Rolling through my old stompin’ grounds – behind the wheel of my dad’s old Land Cruisr’ – it took me less than five minutes to get lost. Back on the road, we took I-95 through Baltimore, by Camden Yards, Fort McHenry and, surely, over a few open-air drug markets. We were cruising, making good time and mortgaging off the earnings from our next book in what was a small fortune in tolls. As soon as we hit the Delaware border – and handed over $5 for the privilege of doing so – we hit some traffic. That’s ok, I think, we’ve got two hours to make 46 miles. An hour later, we’re still in traffic and had traveled only 6 miles. Sweat ensues. Silence in the car. I’m afraid to speak, but do: “You know,” I say to Jackie, “if this doesn’t clear up within ten minutes, we aren’t going to make it.” Silence. Long pause. More silence. “I know.” What we didn’t know, however, was that it would clear up within five minutes. As soon as it did, I floored the beast and watched the needle on gas gauge slip into oblivion. Jackie called the producer who assured us that we’d make it. It was 5PM and we’d just passed Newark, Del – 38 miles away. I’m not sure what map he was looking at but he was right. I did what I was supposed to do — which is drive fast — and Jackie started changing and doing her make-up in the passenger seat. She also clicked some terrible photos of Philadelphia as we crossed the bridge into town.

We ran into the studio at 5:25 where Producer Brian was waiting for us. “See? You made it!” The same soothing soul who kept us sane on the road, assured us that we still had time to gussy up for the show and hit the make-up chair. Again, he was right. Maybe we hadn’t really made any missteps, after all. Maybe we were just being efficient.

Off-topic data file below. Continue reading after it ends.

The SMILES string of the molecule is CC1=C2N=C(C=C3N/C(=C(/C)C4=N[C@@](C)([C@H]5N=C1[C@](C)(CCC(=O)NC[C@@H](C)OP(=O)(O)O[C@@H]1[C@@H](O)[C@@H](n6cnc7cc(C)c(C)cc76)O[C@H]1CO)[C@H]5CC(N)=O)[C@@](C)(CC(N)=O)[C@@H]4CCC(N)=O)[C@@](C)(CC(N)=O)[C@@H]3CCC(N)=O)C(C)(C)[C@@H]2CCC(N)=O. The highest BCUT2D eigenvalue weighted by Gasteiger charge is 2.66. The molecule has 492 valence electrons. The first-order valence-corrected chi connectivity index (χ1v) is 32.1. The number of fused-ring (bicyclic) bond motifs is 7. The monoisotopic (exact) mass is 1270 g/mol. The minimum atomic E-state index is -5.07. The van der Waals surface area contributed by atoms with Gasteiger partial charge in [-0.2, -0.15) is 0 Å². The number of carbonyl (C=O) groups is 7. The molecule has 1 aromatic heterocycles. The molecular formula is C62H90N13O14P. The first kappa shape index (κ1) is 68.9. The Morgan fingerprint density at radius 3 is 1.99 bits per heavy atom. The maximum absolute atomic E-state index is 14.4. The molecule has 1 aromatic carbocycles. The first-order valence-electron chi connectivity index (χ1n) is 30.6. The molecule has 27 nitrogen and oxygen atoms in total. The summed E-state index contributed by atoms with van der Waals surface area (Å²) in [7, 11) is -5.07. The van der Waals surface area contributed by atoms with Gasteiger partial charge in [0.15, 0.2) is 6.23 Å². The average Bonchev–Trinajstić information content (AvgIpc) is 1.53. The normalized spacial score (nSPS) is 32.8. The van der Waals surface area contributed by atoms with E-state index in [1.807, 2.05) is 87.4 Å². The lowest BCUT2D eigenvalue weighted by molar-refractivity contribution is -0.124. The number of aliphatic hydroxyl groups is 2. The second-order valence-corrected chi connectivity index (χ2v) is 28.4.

The hosts of the show didn’t seem peeved that they were torn from their hard-hitting sports program to talk to a coupla chicks. In fact, I think they were talking about the 1983 NBA season, which ended when the 76ers swept the Lakers in the finals, in the segment before ours. And in we walk… but they were very generous with their time and the staff treated us very well. Hope they didn’t lose too many viewers.

Off we ran to the game, walking through the parking lot where fans were tailgating – sitting next to cases of Bud Light. And in full view of the police! This wouldn’t happen in Seattle, we thought. And then we said just that. Jackie was getting excited. “Let’s buy nice seats.” Didn’t need to convince me. Thus, the real coup of the day is that, as we started toward the ticket booth, we were approached by a scalper. “Need tickets? Better prices, right here.” We stalled. How could that be? “Do the Phillies have a gameday premium price at the window?” I asked (the Mariners and a few other places have that). Jackie and I had let go the $44 tickets (not including the service charges) on-line in Section 137, row 33. We were armed with information. Then I started pulling information from an article I’d recently written about scalping… I can do this. I bucked up. Hell, if I can take three scalpers out to lunch and tail seven of them for a game — finding out all their secrets – I should be the one woman on earth who is well-equipped for this transaction. “You get these from season ticket holders?” I asked. “Yes, I work with StubHub,” he said.”OK, what do you have?” Section 130, row 21. $44. He gave us the pair for $70. Again, maybe our lack of planning wasn’t really a misstep.